2. My other concern is about proximity to work. It is my understanding that the airports at which regional airline pilots begin legs are called 'domiciles', but please correct me if I'm wrong or if there's more to it than that. It looks like the nearest domiciles to Schenectady are LGA, EWR, and JFK, which are all around 160-180 miles away. Based on pure mileage, it seems like living roughly halfway between NYC and Schenectady wouldn't be unbearable, but I'm from central Texas and am assuming that traffic will be a nightmare and that paying for parking and public transportation somewhat near the airports is going to be extremely expensive and time consuming. I know that regional airline pilots sometimes rent crash pads and stay in the area for a few days at a time instead of commuting every day, but that sounds like a significantly worse quality of life than being an Active Duty AF pilot, where at least I know I'd get to see my wife and son at the end of every day if I'm not on TDY or deployed. Am I overestimating how much of a sacrifice (in both time and money) this would require?

3. If it sounds like being a regional pilot in this situation wouldn't be a great fit, does anyone have any tips for other jobs (aviation-related or not) that are accommodating for the Guard pilot lifestyle? I guess this question also applies to the period of time that I'll be building hours before being eligible to apply for airline jobs. I have a background in digital marketing.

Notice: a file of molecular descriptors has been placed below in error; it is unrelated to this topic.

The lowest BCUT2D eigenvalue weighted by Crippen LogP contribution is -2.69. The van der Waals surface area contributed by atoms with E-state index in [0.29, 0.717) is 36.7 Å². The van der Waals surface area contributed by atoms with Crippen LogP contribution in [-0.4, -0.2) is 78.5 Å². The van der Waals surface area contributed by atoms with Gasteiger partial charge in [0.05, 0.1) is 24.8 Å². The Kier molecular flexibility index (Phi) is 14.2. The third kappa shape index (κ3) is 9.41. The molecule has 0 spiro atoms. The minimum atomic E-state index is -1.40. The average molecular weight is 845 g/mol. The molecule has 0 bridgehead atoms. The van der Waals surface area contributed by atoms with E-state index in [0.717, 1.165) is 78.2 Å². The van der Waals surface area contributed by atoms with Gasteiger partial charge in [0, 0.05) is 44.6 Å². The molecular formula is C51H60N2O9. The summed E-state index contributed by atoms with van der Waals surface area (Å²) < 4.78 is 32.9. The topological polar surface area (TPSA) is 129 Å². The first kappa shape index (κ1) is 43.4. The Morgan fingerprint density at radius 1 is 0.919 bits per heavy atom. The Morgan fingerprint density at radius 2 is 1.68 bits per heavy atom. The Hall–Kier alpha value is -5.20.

I am married and have a son and also have quite a lot of debt (although I'm hoping to put a huge dent in the debt during UPT since I'll be on Active Duty orders and will be eligible for SCRA benefits), so financial stability is a big concern for me. I would (at least in theory) love to work my way into a full-time Guard position eventually if the possibility arises, but I know there's no guarantee. And I would like to bum as much as possible, but since my financial situation is pretty urgent having dependents, it seems like a bit of a gamble, especially since my wife will likely need to go back to school for a few years to gain lucrative employment (liberal arts degree and not much experience past entry-level jobs; she got pregnant right after getting her undergrad).